The Fed may affect prices at the margin, but the supply and demand dynamics of the residential real estate market is the ultimate driver, and that points to higher prices. The National Association of Realtors (NAR) estimate of housing inventory is well below a balanced market, with only 2.6 months worth of supply. Additional supply will depend on new home construction, and housing starts remain stubbornly stuck in the 1.6–1.7 million range — about where they were when census began tracking this data in 1959. The U.S. population has almost doubled since then. The July new home sales data showed a 27% drop, while the median new home price rose 18% to $390,500 as shortages of labor and materials remain a problem for home builders. Home prices may cool off at some point, given that we are probably bumping up affordability constraints, but nothing in the data points to any sort of decline in the near term.
About the Clear Capital Home Data Index™ (HDI™) Market Report and Forecast
The Clear Capital HDI Market Report and Forecast provides insights into market trends and other leading indices for the real estate market at the national and local levels. A critical difference in the value of Clear Capital’s HDI Market Report and Forecast is the capability to provide more timely and granular reporting than nearly any other home price index provider.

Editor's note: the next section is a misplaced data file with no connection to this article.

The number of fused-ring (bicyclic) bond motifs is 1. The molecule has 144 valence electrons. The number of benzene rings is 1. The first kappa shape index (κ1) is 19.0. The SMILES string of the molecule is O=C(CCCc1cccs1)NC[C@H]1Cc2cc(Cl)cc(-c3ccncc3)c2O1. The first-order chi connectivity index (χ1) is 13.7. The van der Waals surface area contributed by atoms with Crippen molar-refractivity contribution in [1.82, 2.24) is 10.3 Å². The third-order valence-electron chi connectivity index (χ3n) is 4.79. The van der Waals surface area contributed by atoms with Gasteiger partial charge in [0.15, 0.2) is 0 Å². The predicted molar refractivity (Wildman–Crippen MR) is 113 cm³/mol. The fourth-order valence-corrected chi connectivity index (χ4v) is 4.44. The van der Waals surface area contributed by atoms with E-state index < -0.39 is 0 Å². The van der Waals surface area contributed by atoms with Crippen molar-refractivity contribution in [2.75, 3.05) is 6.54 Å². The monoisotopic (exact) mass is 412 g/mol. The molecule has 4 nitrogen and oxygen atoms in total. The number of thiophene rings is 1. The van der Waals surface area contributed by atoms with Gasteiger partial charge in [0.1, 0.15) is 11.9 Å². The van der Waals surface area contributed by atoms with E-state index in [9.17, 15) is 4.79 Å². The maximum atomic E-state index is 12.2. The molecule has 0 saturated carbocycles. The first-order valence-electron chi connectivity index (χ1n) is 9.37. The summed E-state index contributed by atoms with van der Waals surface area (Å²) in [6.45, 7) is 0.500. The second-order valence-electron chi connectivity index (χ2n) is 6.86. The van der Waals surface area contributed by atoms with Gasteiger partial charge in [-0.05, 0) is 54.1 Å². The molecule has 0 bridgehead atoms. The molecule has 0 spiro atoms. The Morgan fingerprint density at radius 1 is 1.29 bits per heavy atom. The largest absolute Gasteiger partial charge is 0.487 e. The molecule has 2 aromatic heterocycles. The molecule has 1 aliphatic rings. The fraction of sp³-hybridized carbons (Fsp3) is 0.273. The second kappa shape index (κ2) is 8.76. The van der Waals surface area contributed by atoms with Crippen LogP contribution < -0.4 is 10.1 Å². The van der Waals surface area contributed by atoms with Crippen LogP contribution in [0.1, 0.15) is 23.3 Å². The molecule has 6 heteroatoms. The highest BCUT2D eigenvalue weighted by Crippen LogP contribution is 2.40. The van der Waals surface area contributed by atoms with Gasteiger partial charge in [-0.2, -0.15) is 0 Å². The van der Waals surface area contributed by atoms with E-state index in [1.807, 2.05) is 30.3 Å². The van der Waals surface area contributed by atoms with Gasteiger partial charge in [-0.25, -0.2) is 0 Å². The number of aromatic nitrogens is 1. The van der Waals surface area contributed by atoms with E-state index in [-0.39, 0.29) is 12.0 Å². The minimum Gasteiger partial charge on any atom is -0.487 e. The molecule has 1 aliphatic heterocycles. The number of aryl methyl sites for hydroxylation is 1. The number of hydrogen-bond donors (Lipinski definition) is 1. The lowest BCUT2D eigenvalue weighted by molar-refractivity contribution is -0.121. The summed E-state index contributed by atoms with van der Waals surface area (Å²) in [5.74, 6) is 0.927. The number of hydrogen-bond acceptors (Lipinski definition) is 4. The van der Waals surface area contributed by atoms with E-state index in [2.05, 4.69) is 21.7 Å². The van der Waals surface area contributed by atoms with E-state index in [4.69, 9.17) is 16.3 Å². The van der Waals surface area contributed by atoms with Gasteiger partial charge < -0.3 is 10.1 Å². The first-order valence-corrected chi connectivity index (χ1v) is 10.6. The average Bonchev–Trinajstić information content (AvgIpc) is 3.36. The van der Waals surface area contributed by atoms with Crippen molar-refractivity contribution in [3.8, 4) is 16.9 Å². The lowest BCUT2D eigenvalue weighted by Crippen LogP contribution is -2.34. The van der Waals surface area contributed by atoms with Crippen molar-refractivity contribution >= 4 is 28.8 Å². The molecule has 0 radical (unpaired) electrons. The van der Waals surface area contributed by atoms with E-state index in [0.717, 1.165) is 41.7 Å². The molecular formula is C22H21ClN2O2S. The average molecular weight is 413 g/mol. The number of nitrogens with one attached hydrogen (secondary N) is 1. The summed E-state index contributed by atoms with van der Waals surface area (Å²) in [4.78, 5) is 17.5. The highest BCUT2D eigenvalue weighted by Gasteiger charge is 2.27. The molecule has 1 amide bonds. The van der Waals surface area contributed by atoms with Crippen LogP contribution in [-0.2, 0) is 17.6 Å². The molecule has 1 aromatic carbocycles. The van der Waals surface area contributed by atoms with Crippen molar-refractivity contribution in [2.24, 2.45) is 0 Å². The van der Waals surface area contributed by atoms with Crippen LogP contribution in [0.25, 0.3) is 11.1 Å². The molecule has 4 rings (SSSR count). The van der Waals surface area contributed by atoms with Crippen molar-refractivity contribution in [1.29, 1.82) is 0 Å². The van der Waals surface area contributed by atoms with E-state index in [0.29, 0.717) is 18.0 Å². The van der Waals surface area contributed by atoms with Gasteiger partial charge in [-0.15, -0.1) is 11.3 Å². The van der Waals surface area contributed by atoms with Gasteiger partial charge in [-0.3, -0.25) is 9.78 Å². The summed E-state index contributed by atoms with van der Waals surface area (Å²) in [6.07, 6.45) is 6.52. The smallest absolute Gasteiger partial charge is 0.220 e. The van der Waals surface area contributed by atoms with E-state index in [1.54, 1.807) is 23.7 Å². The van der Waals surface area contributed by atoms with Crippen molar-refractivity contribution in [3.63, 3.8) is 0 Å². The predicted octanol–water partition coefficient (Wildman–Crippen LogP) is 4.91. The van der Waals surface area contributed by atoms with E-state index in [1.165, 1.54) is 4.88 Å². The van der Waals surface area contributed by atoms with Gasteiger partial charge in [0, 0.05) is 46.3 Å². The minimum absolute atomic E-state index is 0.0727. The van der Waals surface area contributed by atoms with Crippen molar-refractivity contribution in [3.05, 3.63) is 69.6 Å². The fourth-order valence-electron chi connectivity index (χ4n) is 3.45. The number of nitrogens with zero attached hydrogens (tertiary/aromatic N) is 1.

Clear Capital’s HDI Methodology
• Generates the timeliest indices in patent pending, rolling quarter intervals that compare the most recent four months to the previous three months. The rolling quarters have no fixed start date and can be used to generate indices as data flows in, significantly reducing multi-month lag time that may be experienced with other indices.
• Includes both fair market and institutional (real estate owned) transactions, giving equal weight to all market transactions and identifying price tiers at a market specific level. By giving equal weight to all transactions, the HDI is truly representative of each unique market.
• Results from an address-level cascade create an index with the most granular, statistically significant market area available.
• Provides weighted repeat sales and price-per-square-foot index models that use multiple sale types, including single-family homes, multi-family homes and condominiums.
The information contained in this report and forecast is based on sources that are deemed to be reliable; however, no representation or warranty is made as to the accuracy, completeness, or fitness for any particular purpose of any information contained herein. This report is not intended as investment advice, and should not be viewed as any guarantee of value, condition, or other attribute.